Apple 2.0

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Analyst: iPad mini 'less cannibalistic' than expected

November 15, 2012: 7:25 AM ET

A survey suggests that Windows PCs, not 10-inch iPads, will be its primary victim

Click to enlarge.

FORTUNE -- The day after the iPad mini was unveiled, Cowen's Matthew Hoffman wrote that he expected Apple's (AAPL) latest tablet to be "largely cannibalistic" -- eating directly into the sales of Apple's 10-inch iPad -- and he trimmed his iPad sales estimates accordingly.

But to be certain, he ordered a survey of 1,225 Americans to gauge their interest. Now, having analyzed the results, he's changing his tune. His key findings:

  • 73% of respondents were aware of the iPad mini -- an extraordinarily high penetration due almost entirely to media reports
  • 12% were interested in buying an iPad mini sight unseen -- a percentage Hoffman expects will grow once consumers get their hands on the device
  • Of the 65% who didn't already own a tablet, 50% said they had no use for one and 28% said they were too expensive.
  • Of those who said they plan to buy a tablet in the next 18 months, the full-size iPad was their No. 1 choice (25%), Amazon's (AMZN) Kindle Fire was No. 2 (24%), the iPad mini was No. 3 (18%) and another Google (GOOG) Android tablet was No. 4 (12%)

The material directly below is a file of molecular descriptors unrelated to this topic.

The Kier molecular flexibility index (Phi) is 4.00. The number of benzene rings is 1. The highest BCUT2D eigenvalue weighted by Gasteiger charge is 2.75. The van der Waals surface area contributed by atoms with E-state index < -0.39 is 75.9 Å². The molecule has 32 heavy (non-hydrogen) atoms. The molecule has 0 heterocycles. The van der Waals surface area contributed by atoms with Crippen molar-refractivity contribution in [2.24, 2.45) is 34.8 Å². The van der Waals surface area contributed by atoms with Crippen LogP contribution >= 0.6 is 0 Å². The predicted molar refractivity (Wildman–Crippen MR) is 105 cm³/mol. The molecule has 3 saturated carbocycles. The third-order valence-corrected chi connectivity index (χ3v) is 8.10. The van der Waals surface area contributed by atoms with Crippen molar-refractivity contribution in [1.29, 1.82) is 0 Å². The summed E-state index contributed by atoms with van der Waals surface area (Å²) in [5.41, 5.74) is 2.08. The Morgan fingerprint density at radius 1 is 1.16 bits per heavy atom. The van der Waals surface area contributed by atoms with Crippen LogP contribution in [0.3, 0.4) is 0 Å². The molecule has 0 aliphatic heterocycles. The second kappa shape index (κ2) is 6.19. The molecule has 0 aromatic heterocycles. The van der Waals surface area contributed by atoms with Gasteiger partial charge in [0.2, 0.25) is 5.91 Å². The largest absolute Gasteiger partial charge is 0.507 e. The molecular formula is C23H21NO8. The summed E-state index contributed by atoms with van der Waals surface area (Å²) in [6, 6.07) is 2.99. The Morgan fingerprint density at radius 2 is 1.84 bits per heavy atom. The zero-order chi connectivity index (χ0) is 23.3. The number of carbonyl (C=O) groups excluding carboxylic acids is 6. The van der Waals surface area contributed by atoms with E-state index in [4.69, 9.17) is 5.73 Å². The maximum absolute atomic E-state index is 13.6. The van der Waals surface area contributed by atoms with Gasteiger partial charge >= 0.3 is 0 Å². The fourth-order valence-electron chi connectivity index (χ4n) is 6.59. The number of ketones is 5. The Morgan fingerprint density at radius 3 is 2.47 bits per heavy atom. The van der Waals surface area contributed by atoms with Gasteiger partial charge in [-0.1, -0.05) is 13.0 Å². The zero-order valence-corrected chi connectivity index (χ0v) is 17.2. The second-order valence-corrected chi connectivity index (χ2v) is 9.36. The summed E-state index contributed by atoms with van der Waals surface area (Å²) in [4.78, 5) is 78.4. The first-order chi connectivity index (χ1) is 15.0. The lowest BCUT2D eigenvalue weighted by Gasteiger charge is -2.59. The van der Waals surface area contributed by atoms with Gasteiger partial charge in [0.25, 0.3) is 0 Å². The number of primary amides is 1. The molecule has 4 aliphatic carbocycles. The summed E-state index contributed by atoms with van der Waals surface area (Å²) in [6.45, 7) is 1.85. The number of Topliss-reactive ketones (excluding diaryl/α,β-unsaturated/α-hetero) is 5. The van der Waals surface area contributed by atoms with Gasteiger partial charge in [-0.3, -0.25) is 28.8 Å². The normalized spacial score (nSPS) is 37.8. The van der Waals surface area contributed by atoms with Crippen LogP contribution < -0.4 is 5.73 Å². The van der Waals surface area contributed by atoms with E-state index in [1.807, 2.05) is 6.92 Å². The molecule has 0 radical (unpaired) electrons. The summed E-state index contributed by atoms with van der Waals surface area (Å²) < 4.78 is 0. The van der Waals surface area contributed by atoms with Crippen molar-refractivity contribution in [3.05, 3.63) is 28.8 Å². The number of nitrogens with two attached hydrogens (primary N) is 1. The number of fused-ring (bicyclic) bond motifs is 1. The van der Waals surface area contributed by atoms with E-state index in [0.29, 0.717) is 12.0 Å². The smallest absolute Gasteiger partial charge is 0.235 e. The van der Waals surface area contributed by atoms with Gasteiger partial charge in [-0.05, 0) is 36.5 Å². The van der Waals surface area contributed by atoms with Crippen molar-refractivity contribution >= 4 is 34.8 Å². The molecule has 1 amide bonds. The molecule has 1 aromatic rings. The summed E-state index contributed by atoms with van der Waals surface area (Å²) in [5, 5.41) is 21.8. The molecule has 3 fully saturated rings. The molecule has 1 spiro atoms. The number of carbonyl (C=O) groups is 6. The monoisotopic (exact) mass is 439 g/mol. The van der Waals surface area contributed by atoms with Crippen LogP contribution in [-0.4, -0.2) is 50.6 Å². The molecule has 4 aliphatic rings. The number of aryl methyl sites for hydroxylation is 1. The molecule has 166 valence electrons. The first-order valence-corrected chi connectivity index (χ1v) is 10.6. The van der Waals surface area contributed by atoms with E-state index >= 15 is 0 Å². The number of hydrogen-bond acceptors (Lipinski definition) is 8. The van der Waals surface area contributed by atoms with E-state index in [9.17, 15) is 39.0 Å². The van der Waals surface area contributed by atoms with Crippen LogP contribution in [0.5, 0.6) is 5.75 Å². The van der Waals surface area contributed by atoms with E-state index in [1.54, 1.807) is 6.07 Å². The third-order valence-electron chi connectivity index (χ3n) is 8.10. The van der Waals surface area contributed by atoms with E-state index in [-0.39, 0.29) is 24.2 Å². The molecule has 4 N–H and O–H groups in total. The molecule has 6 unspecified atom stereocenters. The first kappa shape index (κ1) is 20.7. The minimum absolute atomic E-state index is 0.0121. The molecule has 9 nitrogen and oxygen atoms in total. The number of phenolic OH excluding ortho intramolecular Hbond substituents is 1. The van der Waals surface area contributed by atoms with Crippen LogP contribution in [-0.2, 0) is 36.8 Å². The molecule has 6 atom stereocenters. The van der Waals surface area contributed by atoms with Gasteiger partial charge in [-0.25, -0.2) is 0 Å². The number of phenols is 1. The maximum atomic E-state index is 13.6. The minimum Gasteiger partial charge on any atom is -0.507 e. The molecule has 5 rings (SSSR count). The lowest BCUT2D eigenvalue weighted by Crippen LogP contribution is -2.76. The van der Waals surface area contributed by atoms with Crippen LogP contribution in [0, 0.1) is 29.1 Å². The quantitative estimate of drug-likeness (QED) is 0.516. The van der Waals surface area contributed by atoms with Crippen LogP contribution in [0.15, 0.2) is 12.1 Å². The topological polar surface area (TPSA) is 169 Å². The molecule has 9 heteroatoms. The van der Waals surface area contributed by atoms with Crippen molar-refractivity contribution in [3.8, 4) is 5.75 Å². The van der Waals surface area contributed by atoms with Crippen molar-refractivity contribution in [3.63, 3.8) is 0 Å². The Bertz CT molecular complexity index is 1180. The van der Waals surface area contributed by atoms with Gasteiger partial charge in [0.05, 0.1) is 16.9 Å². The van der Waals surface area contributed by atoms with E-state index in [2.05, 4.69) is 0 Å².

• Most (83.4%) prospective iPad mini buyers said it would not replace another computing device
  • Of the small number of respondents (16.6%) who said it would, the device most often replaced was a Microsoft (MSFT) Windows PC (42%). See charts above.

"We now believe," Hoffman concludes, "the iPad mini is slightly less cannibalistic to the fourth-generation iPad "4" than we previously modeled." And he's raised his holiday quarter revenue estimates accordingly.

Note, however, that by the time Hoffman had drilled this deep into his survey results, he was drawing his conclusion from a field of 24 respondents.

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About This Author
Philip Elmer-Dewitt
Philip Elmer-DeWitt
Editor, Apple 2.0, Fortune

Philip Elmer-DeWitt has been following Apple since 1982, first for Time Magazine, and now on the Web for Fortune.com.

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